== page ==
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Rafael Wenzel

Lead DevOps Engineer

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For a while now I am using Kasm every now and then. It is an awesome piece of software that helps with ad-hoc testing of different things. It is also a nice potential for being able to do work without needing your personal workstation or laptop around. If set up properly of course. Recently Kasm updated their software and allowed for creating custom registries, which makes it even easier to create your own workspaces with applications that people might want. Well technically no, it was not recently, they had that for a while. I believe it even was already present in my 1.10 installation that I was running for some time. Yet, at this time they came over with 1.14 which comes with a lot of changes and improvements.

So my plan was to make my own Kasm instance on my homelab server, replacing my hosted 1.10 on Hetzner, ideally make it accessible through the internet. And then most definitely add my own needed workspaces through my own registry. So let’s go.

Starting with the registry

It is supposed to be very easy. Just follow the instructions on their very own Registry Template.

So let’s just do that and follow it to the T. Already in the very first step I found a gotcha. The option to Include all branches moved up a bit, differing from the provided screenshot. I did not see it in the first place so I ignored it and hoped to be able to continue. But the next step, regarding the GitHub Actions, I could not find more than one action, so it clearly was wrong. Looking back I did find the option after all, but it proves that up to date documentation is very important. Although also checking, double checking and even triple checking if you stumble over things is a good advice aswell. So I had to delete the firstly created registry, which takes like 3 confirmation dialogs plus one 2FA code on GitHub.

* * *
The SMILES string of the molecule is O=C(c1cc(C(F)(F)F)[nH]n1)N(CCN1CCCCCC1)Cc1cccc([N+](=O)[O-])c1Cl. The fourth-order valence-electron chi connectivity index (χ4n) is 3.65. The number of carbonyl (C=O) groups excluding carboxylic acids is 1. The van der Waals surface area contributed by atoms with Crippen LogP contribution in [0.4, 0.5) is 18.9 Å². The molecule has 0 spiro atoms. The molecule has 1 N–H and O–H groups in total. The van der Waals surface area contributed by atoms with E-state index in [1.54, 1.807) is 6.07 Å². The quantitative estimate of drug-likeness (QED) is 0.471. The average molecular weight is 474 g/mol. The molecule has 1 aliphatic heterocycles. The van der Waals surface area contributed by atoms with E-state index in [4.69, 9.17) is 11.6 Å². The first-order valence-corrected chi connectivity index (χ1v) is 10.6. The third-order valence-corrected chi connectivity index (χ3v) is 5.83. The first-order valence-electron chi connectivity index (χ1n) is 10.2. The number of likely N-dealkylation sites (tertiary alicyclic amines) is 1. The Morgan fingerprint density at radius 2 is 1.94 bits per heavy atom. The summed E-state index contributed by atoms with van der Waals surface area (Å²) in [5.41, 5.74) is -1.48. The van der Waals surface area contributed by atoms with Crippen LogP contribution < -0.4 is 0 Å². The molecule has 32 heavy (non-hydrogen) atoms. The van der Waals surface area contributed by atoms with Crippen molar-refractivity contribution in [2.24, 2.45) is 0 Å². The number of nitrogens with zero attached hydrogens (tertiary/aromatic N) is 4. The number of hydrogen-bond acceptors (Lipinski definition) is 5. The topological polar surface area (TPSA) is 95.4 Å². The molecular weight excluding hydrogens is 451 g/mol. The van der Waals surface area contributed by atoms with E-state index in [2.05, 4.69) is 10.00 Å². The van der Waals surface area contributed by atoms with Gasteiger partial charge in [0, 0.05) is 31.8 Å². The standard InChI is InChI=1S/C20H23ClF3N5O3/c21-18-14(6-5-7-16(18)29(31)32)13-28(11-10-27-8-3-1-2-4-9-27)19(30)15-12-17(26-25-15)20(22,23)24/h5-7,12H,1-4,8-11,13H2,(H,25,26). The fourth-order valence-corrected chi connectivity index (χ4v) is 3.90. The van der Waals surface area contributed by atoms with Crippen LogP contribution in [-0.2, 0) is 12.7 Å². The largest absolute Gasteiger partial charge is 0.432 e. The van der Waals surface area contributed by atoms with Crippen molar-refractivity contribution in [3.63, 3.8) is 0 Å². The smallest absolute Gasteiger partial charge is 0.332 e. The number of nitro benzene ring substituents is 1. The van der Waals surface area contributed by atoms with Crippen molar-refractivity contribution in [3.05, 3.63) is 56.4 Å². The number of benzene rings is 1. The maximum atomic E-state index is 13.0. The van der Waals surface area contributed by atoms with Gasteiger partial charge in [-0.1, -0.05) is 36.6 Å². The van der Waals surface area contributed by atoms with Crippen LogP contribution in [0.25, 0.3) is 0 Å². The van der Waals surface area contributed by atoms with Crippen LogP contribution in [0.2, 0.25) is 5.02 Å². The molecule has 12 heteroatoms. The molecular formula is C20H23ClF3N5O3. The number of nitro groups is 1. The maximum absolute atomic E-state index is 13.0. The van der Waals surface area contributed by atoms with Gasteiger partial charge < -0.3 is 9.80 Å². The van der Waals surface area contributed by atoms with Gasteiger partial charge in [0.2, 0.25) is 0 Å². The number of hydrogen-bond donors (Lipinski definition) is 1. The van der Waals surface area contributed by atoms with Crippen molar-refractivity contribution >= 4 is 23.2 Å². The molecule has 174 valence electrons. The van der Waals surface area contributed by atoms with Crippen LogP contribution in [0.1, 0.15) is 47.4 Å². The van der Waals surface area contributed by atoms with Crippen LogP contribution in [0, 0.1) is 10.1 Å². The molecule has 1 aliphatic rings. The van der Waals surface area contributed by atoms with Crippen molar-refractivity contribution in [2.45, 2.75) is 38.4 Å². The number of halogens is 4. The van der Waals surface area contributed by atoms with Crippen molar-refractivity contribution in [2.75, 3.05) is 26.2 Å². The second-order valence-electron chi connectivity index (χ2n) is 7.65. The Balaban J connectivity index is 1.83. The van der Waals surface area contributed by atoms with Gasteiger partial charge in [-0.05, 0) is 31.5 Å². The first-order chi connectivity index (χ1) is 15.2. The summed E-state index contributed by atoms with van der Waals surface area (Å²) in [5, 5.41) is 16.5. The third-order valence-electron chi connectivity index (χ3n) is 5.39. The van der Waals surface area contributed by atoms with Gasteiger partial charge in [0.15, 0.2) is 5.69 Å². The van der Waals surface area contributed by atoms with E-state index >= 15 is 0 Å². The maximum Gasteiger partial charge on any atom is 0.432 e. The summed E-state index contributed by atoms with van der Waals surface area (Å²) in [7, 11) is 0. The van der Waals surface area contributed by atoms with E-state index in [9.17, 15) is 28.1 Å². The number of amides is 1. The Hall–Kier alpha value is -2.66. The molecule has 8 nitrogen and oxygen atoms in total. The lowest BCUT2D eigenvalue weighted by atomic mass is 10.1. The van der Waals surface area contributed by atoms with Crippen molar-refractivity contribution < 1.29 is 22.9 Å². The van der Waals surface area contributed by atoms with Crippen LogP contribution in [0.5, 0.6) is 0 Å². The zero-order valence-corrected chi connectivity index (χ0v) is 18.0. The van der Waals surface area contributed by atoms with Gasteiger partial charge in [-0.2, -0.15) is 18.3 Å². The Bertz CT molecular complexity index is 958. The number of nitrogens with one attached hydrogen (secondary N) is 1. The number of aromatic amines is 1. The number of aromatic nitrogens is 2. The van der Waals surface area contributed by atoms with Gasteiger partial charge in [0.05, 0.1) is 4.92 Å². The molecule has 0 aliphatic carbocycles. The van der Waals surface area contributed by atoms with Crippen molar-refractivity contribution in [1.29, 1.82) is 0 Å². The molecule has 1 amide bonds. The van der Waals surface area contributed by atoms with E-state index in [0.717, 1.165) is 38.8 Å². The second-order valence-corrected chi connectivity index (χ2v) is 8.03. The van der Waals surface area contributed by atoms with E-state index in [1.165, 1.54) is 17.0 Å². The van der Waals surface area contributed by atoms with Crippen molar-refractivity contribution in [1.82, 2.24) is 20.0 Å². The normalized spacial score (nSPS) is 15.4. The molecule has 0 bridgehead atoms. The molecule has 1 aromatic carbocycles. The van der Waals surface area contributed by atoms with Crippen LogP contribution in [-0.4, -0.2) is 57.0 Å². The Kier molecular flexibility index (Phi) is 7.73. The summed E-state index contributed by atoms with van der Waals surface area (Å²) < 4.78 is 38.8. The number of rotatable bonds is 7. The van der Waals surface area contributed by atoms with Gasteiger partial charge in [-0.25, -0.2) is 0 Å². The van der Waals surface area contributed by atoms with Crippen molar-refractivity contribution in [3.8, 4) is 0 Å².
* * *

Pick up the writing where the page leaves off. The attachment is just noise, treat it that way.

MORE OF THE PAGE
In the second step it is technically okay that it looks different than in the documentation. The GitHub Actions page does look different. But I guess this is fine, as the documentation does state that it has to look similar, not exactly like displayed. On to the next step.

Editing the config variables was straightforward, comitting too, now waiting for the actions to build to see whether the changes actually take effect. By the way, the registry can be found here. And yes, the action went through, pages got updated, the registry is there.

I never actually used GitHub Pages before, but it is very nice to see how smooth that experience was so far. Also, I did not have to use my local laptop to do this tutorial, so I could have technically done this all on a tablet in my bathtub.

Some thoughts

Of course there are some open questions, and some other things I could improve in this registry.

First, the default Readme file is just a copy of the kasm workspace registry template. I could change this to explain what my registry comes with. For now I don’t need to, but in the future this should be done.

Second, this might also apply to further customization of the registry page. It does look plain and simple. Which, in and of itself is not a big issue. But looking at the other official third party registry by linuxserver, they did customization of the entry page which looks nice and dandy. It’s not a big concern, but I do have further plans of adding specific workspaces that are not available in the other registries.

Now in a next post, let’s see how to create my own workspace.